25 of the Smartest Pieces of Advice from Women Who Started Their Own Businesses
Photo: Sage Sohier
You want to start a jewelry line? Open a stationery store? Become a florist? These women left behind corporate offices and dead-end jobs to follow their dreams—and they're giving you the benefit of their wisdom.Be Open to Anything
"A friend asked if I wanted to do a food trade show with her. I brought a few products with me, not expecting to sell or anything—and suddenly we got all these orders! I had no idea how we were going to package or prepare so much so quickly, but I never say no unless I completely understand why it can't be done. I think how you approach obstacles is a big part of being successful—you can't give up."
—Alisa Barry, Chef and Owner, Bella Cucina Artful Food
Make an Announcement
"I sent out an email to everybody I knew, announcing what we were doing. For me, the act of saying 'I'm starting a literary magazine' was as brave as actually doing it. When I said it with confidence, people believed me—and I believed me."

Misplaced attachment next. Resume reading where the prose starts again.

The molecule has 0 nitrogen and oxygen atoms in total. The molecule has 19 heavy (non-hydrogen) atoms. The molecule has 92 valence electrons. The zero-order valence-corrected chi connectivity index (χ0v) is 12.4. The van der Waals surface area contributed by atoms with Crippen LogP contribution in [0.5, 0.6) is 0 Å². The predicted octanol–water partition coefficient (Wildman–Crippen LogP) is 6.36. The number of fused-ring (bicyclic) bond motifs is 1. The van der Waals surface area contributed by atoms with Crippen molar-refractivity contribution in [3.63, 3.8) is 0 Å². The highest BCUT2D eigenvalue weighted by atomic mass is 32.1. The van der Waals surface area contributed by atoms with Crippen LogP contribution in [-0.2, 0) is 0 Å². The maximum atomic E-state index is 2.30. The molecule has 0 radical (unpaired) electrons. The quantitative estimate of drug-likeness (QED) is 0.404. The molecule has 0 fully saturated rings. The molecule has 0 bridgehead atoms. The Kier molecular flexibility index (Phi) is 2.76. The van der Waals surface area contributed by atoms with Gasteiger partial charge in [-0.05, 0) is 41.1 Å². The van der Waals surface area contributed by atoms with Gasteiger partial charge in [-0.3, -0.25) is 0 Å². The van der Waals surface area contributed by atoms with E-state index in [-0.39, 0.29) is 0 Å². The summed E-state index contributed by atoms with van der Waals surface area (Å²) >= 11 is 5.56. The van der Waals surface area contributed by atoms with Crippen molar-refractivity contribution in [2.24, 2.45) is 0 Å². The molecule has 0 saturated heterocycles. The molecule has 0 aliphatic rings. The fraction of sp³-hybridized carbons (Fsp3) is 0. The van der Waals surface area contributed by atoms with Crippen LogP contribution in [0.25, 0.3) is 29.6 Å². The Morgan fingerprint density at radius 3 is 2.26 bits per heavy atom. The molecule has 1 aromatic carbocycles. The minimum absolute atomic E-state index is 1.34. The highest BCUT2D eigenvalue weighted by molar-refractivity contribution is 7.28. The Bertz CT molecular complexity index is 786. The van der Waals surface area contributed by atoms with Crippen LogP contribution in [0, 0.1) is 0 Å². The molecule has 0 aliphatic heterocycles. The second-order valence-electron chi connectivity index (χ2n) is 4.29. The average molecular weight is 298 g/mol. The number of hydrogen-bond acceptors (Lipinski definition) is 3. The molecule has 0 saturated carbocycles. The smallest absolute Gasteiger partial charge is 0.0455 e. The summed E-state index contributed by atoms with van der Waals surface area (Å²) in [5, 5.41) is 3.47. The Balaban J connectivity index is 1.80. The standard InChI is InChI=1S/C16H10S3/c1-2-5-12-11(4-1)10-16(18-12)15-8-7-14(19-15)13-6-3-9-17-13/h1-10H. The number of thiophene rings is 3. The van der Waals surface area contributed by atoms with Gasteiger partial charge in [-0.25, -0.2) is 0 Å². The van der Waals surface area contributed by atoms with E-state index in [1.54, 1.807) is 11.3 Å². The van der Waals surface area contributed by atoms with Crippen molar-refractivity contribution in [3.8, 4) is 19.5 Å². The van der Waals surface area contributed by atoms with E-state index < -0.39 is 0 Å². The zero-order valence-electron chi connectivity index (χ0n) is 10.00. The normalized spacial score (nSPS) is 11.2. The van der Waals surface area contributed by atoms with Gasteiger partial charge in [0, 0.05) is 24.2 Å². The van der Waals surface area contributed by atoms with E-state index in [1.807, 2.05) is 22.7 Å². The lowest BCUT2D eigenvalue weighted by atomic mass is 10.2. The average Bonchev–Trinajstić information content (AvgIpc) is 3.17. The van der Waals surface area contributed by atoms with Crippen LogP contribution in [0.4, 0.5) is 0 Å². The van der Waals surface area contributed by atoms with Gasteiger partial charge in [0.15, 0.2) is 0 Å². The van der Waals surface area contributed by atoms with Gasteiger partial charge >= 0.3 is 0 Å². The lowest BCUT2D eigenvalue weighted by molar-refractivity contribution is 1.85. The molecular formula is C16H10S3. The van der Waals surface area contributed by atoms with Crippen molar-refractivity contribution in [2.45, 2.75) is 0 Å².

—Maribeth Batcha, Publisher, One Story, a literary magazine
Build Your Own Board
"I had to learn so much. I took classes at the local center for nonprofit management and read everything I could get my hands on. I realized the smartest thing I could do would be to surround myself with an advisory board of people who knew more than I did."
—Meredith Blake, Founder Break the Cycle, a domestic violence prevention program
"There's no store without the concept, so from the very beginning, we trademarked every single thing involved in the look of the store."
—Ninel Pompushko, Founder, T-Shirt Deli, a custom t-shirt store in Chicago.
Read her story
Hone Your Business Skills
"There's a perception out there that you can't be an artist and a businessperson at the same time. Artists are told 'Don't bother with math.' But you have to balance passion and analytical skills. Knowing the business side of my job gives me the ability to take risks in every aspect—from dealing with banks to new designs—and I love that."
—Annie Morhauser, Owner and Creative Director,
Next: Why you shouldn't quit your day job just yet